- I use Seachem Exel for algae spot treatment when needed. Apart from that, shrimp and snails in all my tanks. SAEs in large tanks (3 foot plus), ottos are also great. I don’t aim for 0 algae, just under control

    - The most critical lever in my 180L (jungle tank) is the light. It is pretty intense and if I leave it on for too long I get green spot algae. If I reign in the photo period it’s gone, as simple as that. But it annoys me endlessly that I can’t look at this specific tank the whole day long :)
     
    Last edited: Jan 27, 2021
  7. fux940510

    fux940510

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    I've found I had best results in 2 very different situations. Same tank, same light, but different perspectives.

    Situation 1 had a strong filter packed with biomedia, daily dosing, 50% weekly water changes, light running at 100% for 6 hours a day. Plant growth was good, algae didn't really arrive as i kept the hardscape, glass and aquasoil very clean. I fed the lone betta relatively lean, 4 pellets once every 2 days. The success here i think was down to the maintenance - it kept dissolved organics and waste very low, and the tank was sufficiently planted with a mix of fast and slow growing plants, with enough nutrients in the water column and soil, to out-compete the algae. Only thing i would say is not a success was the java fern - it did hardly any growing, probably due to the lack of stability and lighting being too strong.

    Situation 2 is a no filter, no dosing, 25% once a month water change, light running at 70% for 12 hours a day. Plant growth is definitely slower, but no signs of deficiency yet. I feed the lone betta more than needed, and there is a flourishing population of copepods and pond snails to get the leftovers. There was some hair algae on the anubias and bolbitis in the beginning, but once the copepod population increased sufficiently it was gone within a week. The success here i think is down to stability and very low/almost no nutrients in the water with plenty of nutrients available at the root level. Only thing i would say is not a success here is the anubias, as a lot of the older leaves are starting to slowly melt and are prone to green spot algae. New leaves are still sprouting, but they don't last particularly long.

    I'm reasonably sure that balance could be reached in a hybrid approach, especially with the addition of CO2. A lean dosing schedule in conjunction with detailed maintenance and small water changes to remove organic waste. But that's an experiment i'll need to run at a later stage, as proper CO2 injection is a bit rich for my blood right now.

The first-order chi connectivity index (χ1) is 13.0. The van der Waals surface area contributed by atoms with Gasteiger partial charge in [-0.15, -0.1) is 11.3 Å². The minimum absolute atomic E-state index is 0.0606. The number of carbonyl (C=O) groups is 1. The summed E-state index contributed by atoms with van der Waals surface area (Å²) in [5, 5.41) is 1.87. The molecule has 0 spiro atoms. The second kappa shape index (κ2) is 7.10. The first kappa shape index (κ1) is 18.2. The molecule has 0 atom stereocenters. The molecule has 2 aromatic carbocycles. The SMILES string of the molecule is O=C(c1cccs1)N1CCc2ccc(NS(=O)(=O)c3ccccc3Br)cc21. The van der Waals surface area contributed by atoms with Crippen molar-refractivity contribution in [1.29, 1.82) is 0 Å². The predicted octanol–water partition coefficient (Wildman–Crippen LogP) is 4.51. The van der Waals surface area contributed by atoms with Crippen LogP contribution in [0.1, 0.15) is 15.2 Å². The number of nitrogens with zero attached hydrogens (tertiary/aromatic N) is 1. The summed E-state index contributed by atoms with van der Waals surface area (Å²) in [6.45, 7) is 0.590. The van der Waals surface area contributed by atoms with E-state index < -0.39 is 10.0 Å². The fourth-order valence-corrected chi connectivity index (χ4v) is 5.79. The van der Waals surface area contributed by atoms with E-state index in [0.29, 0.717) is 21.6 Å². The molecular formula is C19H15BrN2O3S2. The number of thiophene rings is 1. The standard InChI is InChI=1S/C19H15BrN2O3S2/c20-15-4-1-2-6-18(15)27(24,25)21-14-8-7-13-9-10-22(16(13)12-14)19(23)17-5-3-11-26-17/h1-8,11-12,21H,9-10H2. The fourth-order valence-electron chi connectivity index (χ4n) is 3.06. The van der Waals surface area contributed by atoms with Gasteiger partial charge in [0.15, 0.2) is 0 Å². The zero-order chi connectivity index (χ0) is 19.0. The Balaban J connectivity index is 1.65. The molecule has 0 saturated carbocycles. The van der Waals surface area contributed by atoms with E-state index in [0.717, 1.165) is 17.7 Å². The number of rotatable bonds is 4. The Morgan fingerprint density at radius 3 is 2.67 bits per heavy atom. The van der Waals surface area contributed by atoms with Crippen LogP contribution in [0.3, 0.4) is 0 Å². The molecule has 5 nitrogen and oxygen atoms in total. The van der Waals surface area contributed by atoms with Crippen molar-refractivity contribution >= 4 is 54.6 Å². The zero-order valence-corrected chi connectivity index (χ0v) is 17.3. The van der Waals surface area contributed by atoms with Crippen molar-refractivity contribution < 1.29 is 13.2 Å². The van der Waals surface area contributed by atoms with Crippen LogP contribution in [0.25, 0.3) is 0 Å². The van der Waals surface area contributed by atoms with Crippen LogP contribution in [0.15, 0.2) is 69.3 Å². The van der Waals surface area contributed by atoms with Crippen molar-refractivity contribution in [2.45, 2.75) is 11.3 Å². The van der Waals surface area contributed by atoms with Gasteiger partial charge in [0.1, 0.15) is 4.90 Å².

To answer the question - being more thorough about cleaning usually helped me, meaning bigger/more frequent water changes, keeping the substrate cleaner by gravel vaccing, scrubbing hardscape. That and possibly lowering either the photoperiod or intensity of lighting
     
    Last edited: Jan 27, 2021
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  8. Cale24

    Cale24

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    Lot can be unpacked on this topic, but one thing people often do is change things up too soon after experiencing issues. I've certainly made that mistake, especially with immature setups.
    With some research and experience, one tends to estimate pretty well how much of everything a given setup requires - but from there patience is needed, without adjusting too much and instead just observing.
    Only real issues I face lately are a bit of green spot algae on my anubias, and a few small holes forming on pennywort leaves, likely a potassium or phosphate deficiency (even though I dose Scape K + trace, which I have upped a little).
    I wish I knew the specific mineral content of my tap water source - would make life a little easier I suppose. Little bit of staghorn or blackbeard algae on some anubias leaves forming but that might be down to the warm temperatures (26/27C on average during the day).
    I've reduced feeding to hopefully compensate.

    Plus, as someone who never really had shrimp or otos previously (besides 2 x false Amanos and Siamese algae eaters a while back), I'm amazed at just how effective they are as a clean up crew. Halved general maintenance for me.
    Plus nerites (horned variety apparently the hungriest of all).
     
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  9. A new day

    A new day Moderator

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    Got BBA in the 65L on the only spot the nerite can’t reach :thumbup:

    92D90333-7BF3-4DC3-BFAA-D5C46C12198D.jpeg

    C5ED5399-BD08-4050-9B05-EAB76057684F.jpeg
     
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  10. sub-lime

    sub-lime Somethings Fishy...

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    That snail needs a hair cut.
     
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  11. A new day